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September 2009 Journal Of The Dma Nonprofit Federation
 

September 2009 Journal Of The Dma Nonprofit Federation

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    September 2009 Journal Of The Dma Nonprofit Federation September 2009 Journal Of The Dma Nonprofit Federation Document Transcript

    • Volume 12: Issue 3 | September 2009 Charitable Giving Should not be Punished United States Senator John Thune, South Dakota I t is a remarkable statement on the character of the American people that in difficult economic times, individuals give gener- ously to those who are less fortunate than themselves. President Kennedy once said, “The raising of extraordinarily large sums of money, given voluntarily and freely by millions of our fellow Amer- icans, is a unique American tradition.” This spirit of generosity is something we should celebrate and promote, not discourage. Unfor- tunately, the Obama Administration has proposed reducing the tax deduction for charitable giving, which would discourage individu- als from giving money at a time when many are struggling. Charities provide invaluable public services to those in need, es- pecially during difficult economic times. The services provided by charitable organizations are frequently more targeted, more effec- tive, and more sustainable than comparable government services. cont. on page 6 9 Premium Fundraising: Where Art Meets Science Also in 11 State Charity Registration Laws this Issue 16 The Way We Write Is All Wrong 23 New Leadership, New Century: NAACP Case Study 26 Cutting Your Print Newsletter? Think Again! And MORE...
    • 2009 Leadership Following are the members of the DMA Nonprofit Federation’s Advisory Council: Diana Estremera Chris Ragusa ChAIr May Development Services Estee Marketing Group, Inc. Susan M. Loth Disabled American Veterans (DAV) Karen Gleason Kyla Shawyer American Cancer Society Operation Smile VICe ChAIr Jeanne Harris David Strauss SCA Direct National Wildlife Federation Geoffrey W. Peters CDR Fundraising Group Tom Harrison Atul Tandon Russ Reid Company United Way MeMbers Beth Isikoff Kim Walker Merkle Memorial Sloan-Kettering Mary Arnold Cancer Center ChildFund International Karin Kirchoff Defenders of Wildlife Kathy Ward Vinay Bhagat American Institute for Cancer Convio Mimi LeClair Research Mercy Home for Boys & Girls Jennifer Bielat Easter Seals Steve Maggio sTAFF DaVinci Direct Mary Bogucki Christopher Quinn Amergent Kristin McCurry Executive Director MINDset Direct Brian Cowart Helen Lee ALSAC/St. Jude Matt Panos Senior Director Food for the Hungry Ken Dawson Alicia Osgood InfoCision Management Corporation Chris Paradysz Membership Manager ParadyszMatera News Update Nonprofit Only News & Information Delivered to Your Inbox Each Thursday Contact Alicia Osgood @ AOsgood@the-dma.org to sign-up! MAnAgIng edITor: Alicia Osgood PubLICATIon desIgn: Andy Farkas, SCA Direct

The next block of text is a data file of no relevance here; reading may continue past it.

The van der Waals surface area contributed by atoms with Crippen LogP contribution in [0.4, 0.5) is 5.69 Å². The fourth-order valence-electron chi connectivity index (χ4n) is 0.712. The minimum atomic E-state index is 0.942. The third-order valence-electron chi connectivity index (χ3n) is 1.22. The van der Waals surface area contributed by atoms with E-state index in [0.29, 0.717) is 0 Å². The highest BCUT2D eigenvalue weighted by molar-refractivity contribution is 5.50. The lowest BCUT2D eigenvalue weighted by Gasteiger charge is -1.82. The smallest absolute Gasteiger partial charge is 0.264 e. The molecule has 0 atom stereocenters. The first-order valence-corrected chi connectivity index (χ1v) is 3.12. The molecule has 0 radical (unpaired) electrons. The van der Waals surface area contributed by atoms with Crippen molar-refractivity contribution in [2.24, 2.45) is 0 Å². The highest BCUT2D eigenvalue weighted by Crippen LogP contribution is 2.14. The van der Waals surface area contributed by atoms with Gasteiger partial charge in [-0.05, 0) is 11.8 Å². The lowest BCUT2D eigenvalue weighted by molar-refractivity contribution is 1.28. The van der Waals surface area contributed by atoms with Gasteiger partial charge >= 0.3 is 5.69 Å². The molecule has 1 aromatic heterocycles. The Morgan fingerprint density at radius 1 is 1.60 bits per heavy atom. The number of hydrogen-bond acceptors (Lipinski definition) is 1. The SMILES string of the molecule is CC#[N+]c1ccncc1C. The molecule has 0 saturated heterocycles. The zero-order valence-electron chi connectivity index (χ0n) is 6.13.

• Letter from the Executive Director Christopher M. Quinn, Executive Director Much has transpired in the nonprofit and charitable sector since our last issue. Before delv- ing into those matters, however, I want to thank everyone who attended our 2009 New York Nonprofit Conference. It was a stellar program and truly wonderful to see so many people from around the country. Our speakers received overwhelmingly positive reviews and the networking event at Papillon Bistro made for a terrific time. None of these good times would have been possible without the extraordinary work of the con- ference co-chairs, Lynn Edmonds of LW Robbins Associates, Independent Fundraising Consul- tant Margaret Carter and Craig Zeltsar of NNE Marketing. Lynn, Margaret and Craig were sup- ported by an extraordinarily dedicated Planning Committee who overcame any obstacle in their way. Everyone involved brought their A game to the table and for that we are most grateful. In the midst of the conference, the Federation formally welcomed our new Advisory Council leadership into their roles. Susan Loth of Disabled American Veterans is now Chair of the Advisory Council and Geoffrey Peters of CDR Fundraising Group is now Vice Chair. We also welcomed three new members to the Advisory Council: Ken Dawson of InfoCision Management Corporation, Karen Gleason of American Cancer Society and Kyla Shawyer of Operation Smile. With such an immensely talented and accomplished group of people behind us, there is no limit to what the Federation will achieve in the coming year. We also said farewell to outgoing Ad- visory Council Chair Jo Sullivan of ASPCA as well as another long time menber of the Council, Joan Wheatley of Special Olympics. They will be missed. Technology is something that has changed here as well. The DMA Nonprofit Federation has em- braced the times and expanded our reach by entering the world of social networking. The Federa- tion has its very own LinkedIn group and Twitter account. Links to sign-up for both our LinkedIn group and to follow us on Twitter are available on our website www.nonprofitfederation.org. Be on the lookout for new and improved communications as we refine our methods to keep you informed in the most efficient and effective way. You will find this Journal a bit thicker than past issues. Look for expert advice on acquisition, harvesting the power of online and the brave new world of fundraising via social networking. A hallmark of each issue will be a Legislative and Regulatory section. Coverage will include pending legislation and articles by elected of- ficials, such as this issue’s cover article by United States Senator John Thune of South Dakota. I hope you enjoy this edition of the Journal. We welcome any feedback you have on this or any future issue. Yours truly, Christopher M. Quinn Executive Director 3